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prob_set8_solns - Prob_set7_solns Page 1 of 9 End of...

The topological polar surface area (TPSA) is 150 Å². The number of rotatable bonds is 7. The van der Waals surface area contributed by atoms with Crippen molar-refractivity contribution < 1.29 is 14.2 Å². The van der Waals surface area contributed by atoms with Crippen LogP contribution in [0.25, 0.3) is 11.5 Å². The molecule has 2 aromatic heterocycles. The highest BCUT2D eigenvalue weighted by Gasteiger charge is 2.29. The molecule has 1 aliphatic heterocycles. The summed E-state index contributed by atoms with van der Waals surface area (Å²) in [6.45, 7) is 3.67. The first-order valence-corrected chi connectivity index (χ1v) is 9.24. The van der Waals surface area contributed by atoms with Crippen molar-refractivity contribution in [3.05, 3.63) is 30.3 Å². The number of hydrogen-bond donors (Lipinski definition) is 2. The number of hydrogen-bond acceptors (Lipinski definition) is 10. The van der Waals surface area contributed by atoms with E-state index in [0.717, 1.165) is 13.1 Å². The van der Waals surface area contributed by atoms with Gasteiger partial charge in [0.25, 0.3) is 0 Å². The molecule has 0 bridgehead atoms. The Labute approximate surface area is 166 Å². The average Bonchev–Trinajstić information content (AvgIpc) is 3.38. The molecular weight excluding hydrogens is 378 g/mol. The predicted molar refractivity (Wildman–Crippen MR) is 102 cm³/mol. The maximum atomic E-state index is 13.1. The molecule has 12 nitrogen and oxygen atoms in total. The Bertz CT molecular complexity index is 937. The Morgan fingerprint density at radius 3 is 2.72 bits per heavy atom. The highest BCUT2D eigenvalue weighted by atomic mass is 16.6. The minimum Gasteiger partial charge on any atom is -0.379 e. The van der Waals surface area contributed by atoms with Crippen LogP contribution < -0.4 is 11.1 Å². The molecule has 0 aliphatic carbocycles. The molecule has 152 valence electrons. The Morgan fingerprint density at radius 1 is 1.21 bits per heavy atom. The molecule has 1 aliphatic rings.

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End of Problem Set #7 9. Because all of the baroreceptors are located either in the aortic arches or in the carotid sinuses, the input to all regulatory reflex loops comes only from those two locations. Thus, regulation of cardiovascular output occurs in response to changes in the amount of blood leaving the left ventricle and changes in the amount of blood going to the head (i.e., the brain). If the blood supply to parts of the body other than the head becomes compromised, there is no reflex response to bring it back to normal. 10. When you are lying down, the pressures in your head and in your feet are about equal--and both are equal to the pressures in the aorta. When you stand up, gravity pulls blood away from your head and toward your feet. Thus the average blood pressure in the head will drop, while at the same time the blood pressure in the legs and feet rises. (Regulatory mechanisms cause the heart to generate enough pressure to counteract the hydrostatic forces pulling blood away from the head. If these mechanisms are sluggish or incapacitated, the blood supply to the brain becomes insufficient and the person faints.) 11. a. When skeletal muscle contracts, it pushes against veins running through the muscle, narrowing the lumen of each vein and thus squeezing blood along the veins. Veins contain valves that prevent back flow of the blood, so muscle contraction pushes venous blood back toward the heart. This effect has been called "the muscle pump. b. More than half of the blood in the circulatory system is in the venous side of the vascular tree. When skeletal muscle contracts actively, it pushes some of this blood back to the heart, increasing venous return. c. The stroke volume is the amount of blood ejected from a ventricle in a single contraction. d. Increased venous return will mildly stretch the ventricular fibers, and this increased stretch will cause an increase in the vigor of ventricular contraction (the Frank-Starling effect). As a result, the stroke volume will increase. (PLEASE NOTICE: The correct answer to "why?" in this question describes the mechanism behind the change.) e. The increase in contractility of the heart will cause the heart to empty more completely, increasing the ejection fraction as well as increasing the stroke volume. f. Even if the atria were disabled, increased venous return would still increase the ventricular stroke volume because increased venous return would stretch the ventricular fibers. 12. A normal heart pumps about 60-70 ml/beat at a rate of about 60 beats/minute. This means that a normal heart in a resting person will pump: 70 ml/beat x 60 beats/min x 25 min = 105 liters in 25 minutes. During exercise, your heart ejects 90% of its end-diastolic volume with each beat, or 160 x 0.9 = 144 Page 1 of 9 Prob_set7_solns 5/28/2009 http://biology.ucsd.edu/classes/bipn100.SP09/prob_set8_solns.htm
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